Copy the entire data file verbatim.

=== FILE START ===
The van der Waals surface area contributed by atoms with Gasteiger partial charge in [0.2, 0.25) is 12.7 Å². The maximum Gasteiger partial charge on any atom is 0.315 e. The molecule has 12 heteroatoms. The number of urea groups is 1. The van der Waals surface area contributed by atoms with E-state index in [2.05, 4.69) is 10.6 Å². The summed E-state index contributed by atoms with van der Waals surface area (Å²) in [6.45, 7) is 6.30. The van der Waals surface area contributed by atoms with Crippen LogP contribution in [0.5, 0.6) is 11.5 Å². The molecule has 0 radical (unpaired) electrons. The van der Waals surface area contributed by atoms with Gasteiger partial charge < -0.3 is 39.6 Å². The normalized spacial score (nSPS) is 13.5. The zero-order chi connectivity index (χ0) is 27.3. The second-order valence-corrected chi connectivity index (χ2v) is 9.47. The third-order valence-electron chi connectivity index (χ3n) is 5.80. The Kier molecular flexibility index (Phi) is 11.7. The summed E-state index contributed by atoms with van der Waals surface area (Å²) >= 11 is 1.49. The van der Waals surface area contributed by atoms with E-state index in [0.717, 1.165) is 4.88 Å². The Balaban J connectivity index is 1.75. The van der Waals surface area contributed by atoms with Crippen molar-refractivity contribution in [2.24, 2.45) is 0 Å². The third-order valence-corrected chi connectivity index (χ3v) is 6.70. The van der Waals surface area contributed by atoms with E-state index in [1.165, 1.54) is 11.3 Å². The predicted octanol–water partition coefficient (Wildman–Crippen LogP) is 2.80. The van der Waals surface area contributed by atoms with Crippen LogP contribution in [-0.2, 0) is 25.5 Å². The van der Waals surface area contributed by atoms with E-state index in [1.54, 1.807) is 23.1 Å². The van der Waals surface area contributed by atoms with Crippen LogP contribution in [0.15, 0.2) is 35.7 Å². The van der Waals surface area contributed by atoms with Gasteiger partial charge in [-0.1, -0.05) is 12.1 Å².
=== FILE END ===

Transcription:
The van der Waals surface area contributed by atoms with Gasteiger partial charge in [0.2, 0.25) is 12.7 Å². The maximum Gasteiger partial charge on any atom is 0.315 e. The molecule has 12 heteroatoms. The number of urea groups is 1. The van der Waals surface area contributed by atoms with E-state index in [2.05, 4.69) is 10.6 Å². The summed E-state index contributed by atoms with van der Waals surface area (Å²) in [6.45, 7) is 6.30. The van der Waals surface area contributed by atoms with Crippen LogP contribution in [0.5, 0.6) is 11.5 Å². The molecule has 0 radical (unpaired) electrons. The van der Waals surface area contributed by atoms with Gasteiger partial charge < -0.3 is 39.6 Å². The normalized spacial score (nSPS) is 13.5. The zero-order chi connectivity index (χ0) is 27.3. The second-order valence-corrected chi connectivity index (χ2v) is 9.47. The third-order valence-electron chi connectivity index (χ3n) is 5.80. The Kier molecular flexibility index (Phi) is 11.7. The summed E-state index contributed by atoms with van der Waals surface area (Å²) >= 11 is 1.49. The van der Waals surface area contributed by atoms with E-state index in [0.717, 1.165) is 4.88 Å². The Balaban J connectivity index is 1.75. The van der Waals surface area contributed by atoms with Crippen molar-refractivity contribution in [2.24, 2.45) is 0 Å². The third-order valence-corrected chi connectivity index (χ3v) is 6.70. The van der Waals surface area contributed by atoms with E-state index in [1.165, 1.54) is 11.3 Å². The predicted octanol–water partition coefficient (Wildman–Crippen LogP) is 2.80. The van der Waals surface area contributed by atoms with Crippen LogP contribution in [-0.2, 0) is 25.5 Å². The van der Waals surface area contributed by atoms with E-state index in [1.54, 1.807) is 23.1 Å². The van der Waals surface area contributed by atoms with Crippen LogP contribution in [0.15, 0.2) is 35.7 Å². The van der Waals surface area contributed by atoms with Gasteiger partial charge in [-0.1, -0.05) is 12.1 Å².